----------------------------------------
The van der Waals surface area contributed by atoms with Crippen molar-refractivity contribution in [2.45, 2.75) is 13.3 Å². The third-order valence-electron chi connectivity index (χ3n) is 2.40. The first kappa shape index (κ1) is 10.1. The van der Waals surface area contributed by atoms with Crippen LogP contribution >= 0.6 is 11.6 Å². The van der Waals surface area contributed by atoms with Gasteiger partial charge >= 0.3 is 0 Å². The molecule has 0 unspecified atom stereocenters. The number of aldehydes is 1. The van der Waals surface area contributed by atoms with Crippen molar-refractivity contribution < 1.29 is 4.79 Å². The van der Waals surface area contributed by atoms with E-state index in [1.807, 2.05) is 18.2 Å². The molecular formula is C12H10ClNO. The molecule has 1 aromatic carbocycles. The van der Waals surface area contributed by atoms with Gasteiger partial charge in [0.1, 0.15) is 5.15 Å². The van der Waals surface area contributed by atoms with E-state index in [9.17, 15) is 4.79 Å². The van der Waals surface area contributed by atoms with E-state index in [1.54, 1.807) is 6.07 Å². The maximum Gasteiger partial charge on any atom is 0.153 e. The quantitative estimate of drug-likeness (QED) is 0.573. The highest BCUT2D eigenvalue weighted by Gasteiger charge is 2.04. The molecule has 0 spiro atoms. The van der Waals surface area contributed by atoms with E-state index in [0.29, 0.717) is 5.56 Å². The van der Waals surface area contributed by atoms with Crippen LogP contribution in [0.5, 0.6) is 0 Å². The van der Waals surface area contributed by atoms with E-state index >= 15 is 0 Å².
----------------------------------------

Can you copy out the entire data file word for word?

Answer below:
The van der Waals surface area contributed by atoms with Crippen molar-refractivity contribution in [2.45, 2.75) is 13.3 Å². The third-order valence-electron chi connectivity index (χ3n) is 2.40. The first kappa shape index (κ1) is 10.1. The van der Waals surface area contributed by atoms with Crippen LogP contribution >= 0.6 is 11.6 Å². The van der Waals surface area contributed by atoms with Gasteiger partial charge >= 0.3 is 0 Å². The molecule has 0 unspecified atom stereocenters. The number of aldehydes is 1. The van der Waals surface area contributed by atoms with Crippen molar-refractivity contribution < 1.29 is 4.79 Å². The van der Waals surface area contributed by atoms with E-state index in [1.807, 2.05) is 18.2 Å². The molecular formula is C12H10ClNO. The molecule has 1 aromatic carbocycles. The van der Waals surface area contributed by atoms with Gasteiger partial charge in [0.1, 0.15) is 5.15 Å². The van der Waals surface area contributed by atoms with E-state index in [9.17, 15) is 4.79 Å². The van der Waals surface area contributed by atoms with E-state index in [1.54, 1.807) is 6.07 Å². The maximum Gasteiger partial charge on any atom is 0.153 e. The quantitative estimate of drug-likeness (QED) is 0.573. The highest BCUT2D eigenvalue weighted by Gasteiger charge is 2.04. The molecule has 0 spiro atoms. The van der Waals surface area contributed by atoms with E-state index in [0.29, 0.717) is 5.56 Å². The van der Waals surface area contributed by atoms with Crippen LogP contribution in [0.5, 0.6) is 0 Å². The van der Waals surface area contributed by atoms with E-state index >= 15 is 0 Å².